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A Clockwork Orange

Posted on the 05 July 2016 by Christopher Saunders
A Clockwork OrangeMany Stanley Kubrick films exist more as cerebral exercises than entertainment. Thus A Clockwork Orange (1971), which inundates viewers with ugliness posing as satire. Thanks to warped imagery and Malcolm McDowell's acting, Kubrick nearly pulls it off.
Teenaged hooligan Alex DeLarge (Malcolm McDowell) wreaks havoc across dystopian London with his gang of "droogs." Their crime spree comes to a halt when Alex inadvertently kills a victim and is arrested. Alex survives two years in prison, then volunteers for the experimental Ludovico treatment, meant to cure his violent impulses. The treatment works too well, leaving Alex a traumatized vegetable at the mercy of vengeful victims.
All Kubrick films are directorial marvels, and A Clockwork Orange is no exception. From its opening close-up of Alex tracking through a crowded milk bar, Kubrick and cinematographer John Alcott utilize long takes, off-kilter close-ups and spacious compositions. Shots of Alex stomping through the smoky streets resemble 2001's lunar scenes, matched with gross art direction. Sets bristle with sex images or rococo furnishings, down to Alex's mom (Sheila Raynor) sporting hair dye and pastel costumes.
Adapting Anthony Burgess's novel, Kubrick treats Alex as the ultimate antihero. He's a psychotic extension of the cinematic rebel, lashing out aimlessly against society. His rapes and killings contrast with a sterile, materialist welfare state who hopes to enslave undesirables. Alex's treatment reduces him to a cringing, asexual zombie who laments losing Beethoven above all. Clockwork insists society can only cure criminals by removing their humanity, where sex, violence and art coexist.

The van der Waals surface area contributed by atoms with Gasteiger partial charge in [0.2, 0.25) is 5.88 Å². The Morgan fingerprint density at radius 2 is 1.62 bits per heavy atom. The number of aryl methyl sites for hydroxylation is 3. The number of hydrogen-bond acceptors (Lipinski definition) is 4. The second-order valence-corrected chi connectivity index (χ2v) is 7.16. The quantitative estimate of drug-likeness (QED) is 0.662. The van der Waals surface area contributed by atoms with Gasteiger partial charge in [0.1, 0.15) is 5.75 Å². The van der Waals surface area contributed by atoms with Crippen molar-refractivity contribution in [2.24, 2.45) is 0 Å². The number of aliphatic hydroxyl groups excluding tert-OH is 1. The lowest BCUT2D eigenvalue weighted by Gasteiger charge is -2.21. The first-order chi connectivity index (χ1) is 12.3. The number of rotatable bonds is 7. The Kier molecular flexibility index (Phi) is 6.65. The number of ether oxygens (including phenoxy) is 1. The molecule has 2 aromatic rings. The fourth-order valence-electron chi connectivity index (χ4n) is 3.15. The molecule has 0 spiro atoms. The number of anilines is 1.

Malcolm McDowell ensured immortality with this performance. His mascaraed eye, sinister sideways glance and jaunty narration render Alex an iconic antihero, but McDowell insists on probing deeper. His calculating nastiness gives way to insecurity and forlorn submissiveness. That we sympathize with Alex at all is an achievement, but McDowell's intense, wry performance makes him unforgettable.
A Clockwork OrangeUnfortunately, Clockwork's devoured by hysteria, everything conveyed through crushingly obvious symbolism. Alex smashing a victim with a plaster phallus renders Dr. Strangelove's innuendos anodyne. Walter Carlos's thudding score clashes with classical music, used for obvious irony. Alex's fast motion threesome generates laughs, but the rape and brawl scored to Rossini is sickly cute. It's like Kubrick screaming repeatedly at us, as if we're witless malchicks.
This rococo aesthetic may account for the awful supporting cast. Patrick Magee and Michael Bates are the worst offenders; playing Alex's main victim and a sadistic prison guard, they shout and goggle like dinner theater rejects. Aubrey Morris's jabbering probation officer and Philip Stone, as Alex's ineffectual father, fare little better. It's possibly the worst acting you'll see outside of an Ed Wood movie.
Orange's politics often resemble reactionary driveling about modern decadence. Hence the Russian-inflected nasdat slang, pervasive pornography, pathological youths, overweening state socialism. Officials declaim crass motivations in long exposition speeches, Alex fantasizes about violence when not committing it. Brushed with Kubrick's trademark nihilism, Orange becomes less clever than crapulent.
Like its protagonist, A Clockwork Orange is a conundrum, mixing great art with violent excess. Perhaps if Groggy sufficiently jimmied his rasoodock, he could embrace the latter as Kubrickian brilliance. Until I'm so enlightened, I'm satisfied with wary respect.

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